Who nose why skin's the way it is

Today I read about an interaction between two occupants of the human microbiome. The authors really do their findings a disservice by repeatedly referring to them in the context of the "nostril microbiome". What they really discuss is Staphylococcus aureus and various species of Propionibacterium. Both can be found in a variety of skin locations and especially on the face. Propionibacterium - and especially P. acne - is famous for causing the inflammation associated with all manner of nasty skin conditions. S. aureus is famous for causing many similar but often more medically worrisome infections. This paper shows how they might work together.*

Long story short: it's coproporphyrin IIIPropionibacterium produces it and S. aureus uses it as a sign to start making biofilms.  A biofilm phenotype can improve survival in the face of the immune system, antibiotics, or even just physical stress.

Wollenberg, M. S., Claesen, J., Escapa, I. F., Aldridge, K. L., Fischbach, M. A., and Lemon, K. P. (2014). Propionibacterium-Produced Coproporphyrin III Induces Staphylococcus aureus Aggregation and Biofilm Formation. mBio 5, e01286-14-.

*Anthropomorphism is to be avoided when discussing microbes. The English language, unfortunately, offers many opportunities for anthropomorphism-based rhetoric. In this case, "work together" is a bit misleading as this may not be a coordinated biological phenomenon. It may simply result from one species releasing a molecule and another species noticing it.
Today, I learned that the anaerobic gut microbiome occupant Bifidobacterium longum has been explored as a potential vector for treating cancer with gene therapy. B. longum is generally considered non-pathogenic and beneficial: it helps to balance pH in the gut, in part through production of lactic acid. A gut with the wrong pH can become susceptible to infection by bacterial pathogens. B. longum is added to some foods and supplements as a probiotic for this reason.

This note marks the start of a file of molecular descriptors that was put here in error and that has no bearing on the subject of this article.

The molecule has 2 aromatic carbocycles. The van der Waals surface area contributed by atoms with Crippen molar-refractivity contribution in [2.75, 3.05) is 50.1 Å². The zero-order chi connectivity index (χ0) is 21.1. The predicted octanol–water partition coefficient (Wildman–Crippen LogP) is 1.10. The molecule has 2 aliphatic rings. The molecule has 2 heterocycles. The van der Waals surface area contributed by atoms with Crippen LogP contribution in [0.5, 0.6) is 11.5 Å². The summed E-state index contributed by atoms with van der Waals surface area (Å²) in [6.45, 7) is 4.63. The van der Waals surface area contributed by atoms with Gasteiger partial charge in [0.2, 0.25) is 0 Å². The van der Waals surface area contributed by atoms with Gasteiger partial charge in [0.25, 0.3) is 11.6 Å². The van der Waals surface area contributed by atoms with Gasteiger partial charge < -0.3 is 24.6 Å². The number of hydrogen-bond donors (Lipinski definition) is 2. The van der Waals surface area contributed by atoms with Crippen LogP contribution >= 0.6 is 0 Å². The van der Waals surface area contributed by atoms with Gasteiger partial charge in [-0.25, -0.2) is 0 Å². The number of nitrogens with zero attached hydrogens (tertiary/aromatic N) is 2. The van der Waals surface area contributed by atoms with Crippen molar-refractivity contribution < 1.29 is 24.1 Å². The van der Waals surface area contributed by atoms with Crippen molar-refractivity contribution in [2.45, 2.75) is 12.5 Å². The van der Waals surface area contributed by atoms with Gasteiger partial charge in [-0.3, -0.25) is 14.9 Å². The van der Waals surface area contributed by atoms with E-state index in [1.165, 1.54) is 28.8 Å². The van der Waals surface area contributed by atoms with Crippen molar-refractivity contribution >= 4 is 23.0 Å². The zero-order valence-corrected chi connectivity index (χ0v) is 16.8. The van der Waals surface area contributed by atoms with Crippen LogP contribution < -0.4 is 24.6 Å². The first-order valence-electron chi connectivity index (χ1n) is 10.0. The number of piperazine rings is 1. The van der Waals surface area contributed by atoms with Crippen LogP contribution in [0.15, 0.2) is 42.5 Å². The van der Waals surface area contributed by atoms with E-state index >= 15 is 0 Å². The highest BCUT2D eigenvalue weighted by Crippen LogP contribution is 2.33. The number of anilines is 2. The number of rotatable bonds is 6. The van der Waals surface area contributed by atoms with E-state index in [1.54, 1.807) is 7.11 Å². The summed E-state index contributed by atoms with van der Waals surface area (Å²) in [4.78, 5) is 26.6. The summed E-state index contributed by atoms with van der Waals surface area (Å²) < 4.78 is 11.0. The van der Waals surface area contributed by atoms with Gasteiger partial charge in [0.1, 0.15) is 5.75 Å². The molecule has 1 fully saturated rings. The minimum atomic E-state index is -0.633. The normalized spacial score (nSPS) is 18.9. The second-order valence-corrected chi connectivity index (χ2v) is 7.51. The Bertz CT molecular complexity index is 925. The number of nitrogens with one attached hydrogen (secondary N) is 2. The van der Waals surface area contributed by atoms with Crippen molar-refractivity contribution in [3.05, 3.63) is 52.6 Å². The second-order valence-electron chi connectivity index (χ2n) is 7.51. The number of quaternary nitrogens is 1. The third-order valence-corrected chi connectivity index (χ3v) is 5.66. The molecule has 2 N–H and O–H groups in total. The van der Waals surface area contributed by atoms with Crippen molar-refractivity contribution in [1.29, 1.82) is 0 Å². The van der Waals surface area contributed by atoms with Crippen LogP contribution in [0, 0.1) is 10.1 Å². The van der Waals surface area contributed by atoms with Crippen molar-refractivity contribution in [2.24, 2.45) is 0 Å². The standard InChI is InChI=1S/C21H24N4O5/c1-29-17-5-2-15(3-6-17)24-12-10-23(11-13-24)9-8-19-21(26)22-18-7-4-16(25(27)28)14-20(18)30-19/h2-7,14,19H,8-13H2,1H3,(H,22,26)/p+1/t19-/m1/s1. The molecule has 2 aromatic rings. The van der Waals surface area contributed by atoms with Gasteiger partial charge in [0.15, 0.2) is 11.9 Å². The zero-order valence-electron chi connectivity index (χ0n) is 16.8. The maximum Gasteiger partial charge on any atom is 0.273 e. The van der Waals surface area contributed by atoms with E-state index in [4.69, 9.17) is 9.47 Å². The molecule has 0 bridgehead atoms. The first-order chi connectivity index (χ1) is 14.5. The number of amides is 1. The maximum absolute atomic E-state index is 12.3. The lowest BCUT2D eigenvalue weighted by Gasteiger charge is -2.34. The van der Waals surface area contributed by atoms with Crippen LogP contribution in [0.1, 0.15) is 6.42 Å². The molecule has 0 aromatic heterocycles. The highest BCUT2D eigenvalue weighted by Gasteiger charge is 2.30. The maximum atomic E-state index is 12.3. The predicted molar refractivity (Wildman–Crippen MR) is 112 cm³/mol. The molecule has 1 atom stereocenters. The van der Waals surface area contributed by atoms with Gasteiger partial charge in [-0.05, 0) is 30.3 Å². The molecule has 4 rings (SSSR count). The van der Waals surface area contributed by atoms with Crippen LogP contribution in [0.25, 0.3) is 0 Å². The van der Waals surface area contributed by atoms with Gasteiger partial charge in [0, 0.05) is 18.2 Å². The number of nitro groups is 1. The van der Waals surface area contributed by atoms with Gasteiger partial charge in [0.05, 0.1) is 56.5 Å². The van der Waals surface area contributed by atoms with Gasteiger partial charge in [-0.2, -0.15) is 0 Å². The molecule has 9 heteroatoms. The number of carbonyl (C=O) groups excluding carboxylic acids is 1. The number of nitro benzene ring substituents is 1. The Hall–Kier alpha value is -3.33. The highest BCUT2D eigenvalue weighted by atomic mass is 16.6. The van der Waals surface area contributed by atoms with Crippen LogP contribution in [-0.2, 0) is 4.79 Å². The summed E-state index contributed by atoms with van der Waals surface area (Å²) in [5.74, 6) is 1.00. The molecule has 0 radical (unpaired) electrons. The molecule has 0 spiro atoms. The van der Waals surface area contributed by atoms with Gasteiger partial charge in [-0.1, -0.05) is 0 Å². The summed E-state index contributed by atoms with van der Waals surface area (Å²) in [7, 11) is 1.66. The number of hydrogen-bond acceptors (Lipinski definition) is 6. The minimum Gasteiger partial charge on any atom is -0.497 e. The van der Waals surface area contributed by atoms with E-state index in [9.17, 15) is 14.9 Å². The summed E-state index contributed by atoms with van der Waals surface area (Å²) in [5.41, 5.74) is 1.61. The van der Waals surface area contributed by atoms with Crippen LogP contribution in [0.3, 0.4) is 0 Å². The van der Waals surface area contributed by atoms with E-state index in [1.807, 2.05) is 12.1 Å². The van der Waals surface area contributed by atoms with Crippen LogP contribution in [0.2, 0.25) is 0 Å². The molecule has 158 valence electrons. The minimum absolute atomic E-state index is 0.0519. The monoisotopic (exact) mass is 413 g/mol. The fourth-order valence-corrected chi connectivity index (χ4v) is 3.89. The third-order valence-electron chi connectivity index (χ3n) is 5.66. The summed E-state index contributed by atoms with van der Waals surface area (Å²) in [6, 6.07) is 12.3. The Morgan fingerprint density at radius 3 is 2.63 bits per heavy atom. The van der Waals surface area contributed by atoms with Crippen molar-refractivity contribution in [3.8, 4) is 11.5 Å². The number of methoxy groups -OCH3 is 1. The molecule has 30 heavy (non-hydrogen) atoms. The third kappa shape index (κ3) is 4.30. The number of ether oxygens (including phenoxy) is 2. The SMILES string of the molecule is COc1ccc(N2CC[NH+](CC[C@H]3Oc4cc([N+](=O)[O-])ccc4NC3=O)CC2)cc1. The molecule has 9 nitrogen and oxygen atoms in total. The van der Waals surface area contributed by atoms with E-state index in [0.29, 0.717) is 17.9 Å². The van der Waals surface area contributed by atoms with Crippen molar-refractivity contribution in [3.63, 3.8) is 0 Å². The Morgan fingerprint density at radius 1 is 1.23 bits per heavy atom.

So what's going on with that gene therapy? A paper in 2000 by Yazawa et al. used a mouse model for an initial feasibility study. Though it doesn't appear that they actually used the method for tumor reduction, they did show that B. longum into mice with lung tumors could only be found in tumor tissue after 168 hours. That's presumably because the bacteria require an anaerobic (or, at least a hypoxic) environment to survice. Ideally, this means that B. longum bearing some kind of anti-tumor factor could be injected into or near a tumor with no pathogenic effect on any other tissues. B. longum can be killed off using common antibiotics; Yazawa et al. used ampicillin, though they only tried it in vitro. I'd be worried about long-term use with immunocompromised patients, though the exact anti-tumor material in play may be another critical factor.

The same research group was apparently still working on the idea as of 2010, when they published this review. A 2013 study by a different group looks like it had some success in using Bifidobacterium longum subsp. infantis as part of a method for treating bladder cancer in a mouse model.* This 2014 study just coated their Bifidobacterium in selenium, an elemental micronutrient which may have anti-tumor properties.

*I don't have access to the article so I'm not sure how well the method worked. The authors claim their treatment "exhibited the highest level of apoptosis" compared to controls so that could just mean they had a statistically-significant but limited effect on tumors. Cancer therapy isn't really my field so I'll give them the benefit of the doubt.